Features | From Pivot Magazine

Is the accounting industry in an ‘existential crisis’?

Jon Lukomnik, a long-time institutional investor and corporate governance expert, on the biggest challenges facing the profession

A Facebook IconFacebook A Twitter IconTwitter A Linkedin IconLinkedin An Email IconEmail

Jon LukomnikJon Lukomnik, managing partner of Sinclair Capital and head of IRCC Institute (Photograph by Karen Hatch)

What do you see as the biggest challenge facing the accounting industry today?
Accounting was invented in Florence during the Renaissance, and it worked pretty well until the last quarter of the 20th century. It worked because we traded things, and wealth was created by things. Now, though, we have a world where, increasingly, value is in the intangibles. How do you value a company like Uber, where the value is in the business model? How do you value software code? How do you value brands? Coca-Cola spends hundreds of millions of dollars a year, and our accounting systems say that’s an expense with a positive externality, but if Pepsi bought it, then it would become an asset on the balance sheet. That’s irrational.

What’s the impact of this on capital markets?
Look at Amazon. Right now it’s worth around US$900 billion, and it’s trading at a 94 times price-to-earnings ratio, while its price-to-book is 20. Either we as institutional investors have lost our collective minds to pay 94 times earnings for a large company like Amazon, or we’re not measuring the potential to create future value correctly. That’s what’s happening. One study found that intangible assets account for 84 per cent of the S&P 500’s total value. 

You’ve said that the proliferation of data is eroding the value that accountants provide. What do you mean?
Our regulatory system is designed as a one-way reporting regime in which audited financial statements are communicated once a year. That used to be where everyone started their research from. Nowadays, you can scrape zettabytes of data from numerous places in real time, and artificial intelligence and machine learning can help people use it to make decisions. A lot of it is lower-quality data, but still, now a financial statement is a proof statement of all the information that’s already gathered. The information that’s not accounted for by professional accountants is exploding. To me, these are existential issues facing the profession. Traditional accounting is becoming less and less relevant, and it will be even less relevant when we end this conversation than when we started it.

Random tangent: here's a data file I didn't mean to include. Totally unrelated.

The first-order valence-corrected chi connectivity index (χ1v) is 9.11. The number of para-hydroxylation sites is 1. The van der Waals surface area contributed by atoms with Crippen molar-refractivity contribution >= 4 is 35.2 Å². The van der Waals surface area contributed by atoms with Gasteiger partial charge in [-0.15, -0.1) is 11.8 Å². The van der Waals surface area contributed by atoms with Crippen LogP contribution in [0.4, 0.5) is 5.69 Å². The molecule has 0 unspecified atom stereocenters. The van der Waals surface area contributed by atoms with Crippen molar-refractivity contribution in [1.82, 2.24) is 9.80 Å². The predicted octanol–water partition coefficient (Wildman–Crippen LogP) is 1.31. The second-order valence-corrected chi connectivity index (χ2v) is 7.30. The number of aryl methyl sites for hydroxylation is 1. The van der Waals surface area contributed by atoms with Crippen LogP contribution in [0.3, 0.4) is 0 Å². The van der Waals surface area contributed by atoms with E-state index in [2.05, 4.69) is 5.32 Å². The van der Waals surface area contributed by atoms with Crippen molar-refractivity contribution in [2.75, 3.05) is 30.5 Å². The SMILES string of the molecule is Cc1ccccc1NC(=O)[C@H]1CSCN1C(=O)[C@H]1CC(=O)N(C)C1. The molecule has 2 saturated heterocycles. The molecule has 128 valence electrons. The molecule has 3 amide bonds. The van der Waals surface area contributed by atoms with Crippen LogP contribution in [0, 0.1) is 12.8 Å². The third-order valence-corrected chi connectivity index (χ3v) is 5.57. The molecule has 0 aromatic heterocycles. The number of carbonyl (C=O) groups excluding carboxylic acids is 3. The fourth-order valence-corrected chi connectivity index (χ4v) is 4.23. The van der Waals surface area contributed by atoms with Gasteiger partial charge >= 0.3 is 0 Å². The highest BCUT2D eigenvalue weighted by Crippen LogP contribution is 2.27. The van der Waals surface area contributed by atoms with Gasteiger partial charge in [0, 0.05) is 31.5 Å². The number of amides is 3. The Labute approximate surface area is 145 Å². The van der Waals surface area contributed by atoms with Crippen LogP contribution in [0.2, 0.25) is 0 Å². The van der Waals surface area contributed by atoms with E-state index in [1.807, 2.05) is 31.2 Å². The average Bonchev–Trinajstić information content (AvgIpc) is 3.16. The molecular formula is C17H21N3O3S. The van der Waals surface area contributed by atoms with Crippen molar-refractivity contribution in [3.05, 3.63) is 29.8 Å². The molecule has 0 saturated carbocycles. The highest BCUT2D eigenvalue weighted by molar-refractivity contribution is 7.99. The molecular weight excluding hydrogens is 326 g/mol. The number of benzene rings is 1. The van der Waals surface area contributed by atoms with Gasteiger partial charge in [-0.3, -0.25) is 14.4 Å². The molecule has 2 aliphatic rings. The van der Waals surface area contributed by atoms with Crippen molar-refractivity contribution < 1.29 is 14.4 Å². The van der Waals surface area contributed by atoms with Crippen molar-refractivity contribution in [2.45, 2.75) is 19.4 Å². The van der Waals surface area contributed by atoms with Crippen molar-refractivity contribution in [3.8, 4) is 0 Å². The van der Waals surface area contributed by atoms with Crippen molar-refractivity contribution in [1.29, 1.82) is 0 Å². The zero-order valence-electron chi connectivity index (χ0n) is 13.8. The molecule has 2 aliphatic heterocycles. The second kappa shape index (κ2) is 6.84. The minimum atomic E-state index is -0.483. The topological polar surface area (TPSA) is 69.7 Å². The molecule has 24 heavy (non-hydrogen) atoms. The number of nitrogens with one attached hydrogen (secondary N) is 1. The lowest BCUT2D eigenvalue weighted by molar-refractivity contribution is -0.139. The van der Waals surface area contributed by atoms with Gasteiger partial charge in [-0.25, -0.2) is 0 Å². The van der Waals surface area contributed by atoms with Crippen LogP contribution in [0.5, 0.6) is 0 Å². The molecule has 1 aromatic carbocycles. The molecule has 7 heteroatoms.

What can be done? 
There are a lot of really good accountants out there who are doing a good job, but with an increasingly narrow slice of information. There are leaders in the profession who acknowledge these issues, but there’s also a huge base of accountants who are comfortable doing what they’re doing. The place to start is to get the profession’s leaders and their institutions, such as CPA Canada, AICPA in the U.S., the SEC, OSC and the International Accounting Standards Board, among others, to say, “We don’t know the answer right now, but we know we have a problem.” They then need to get together and deal with it. 

Do you think that will that happen?
Well, the only option not worth doing is doing nothing. I want accounting to thrive. There are a lot of smart people in this profession—they need to say, “In three years, we want to know the process we will take to solve the problem, and then that process should take no more than five years before it starts producing results.” At the very least, the industry could ask the standard-­setters to think about what criteria should be used to establish which intangibles should be addressed first. CPA Canada’s Foresight initiative is an example of how to put these issues on the table, but this has to be an industry-wide effort. It should be viewed as a market opportunity. If we can address this, then accounting and assurance will grow in relevance for investors like me, and it will grow the industry’s revenues. This is for the good of the profession.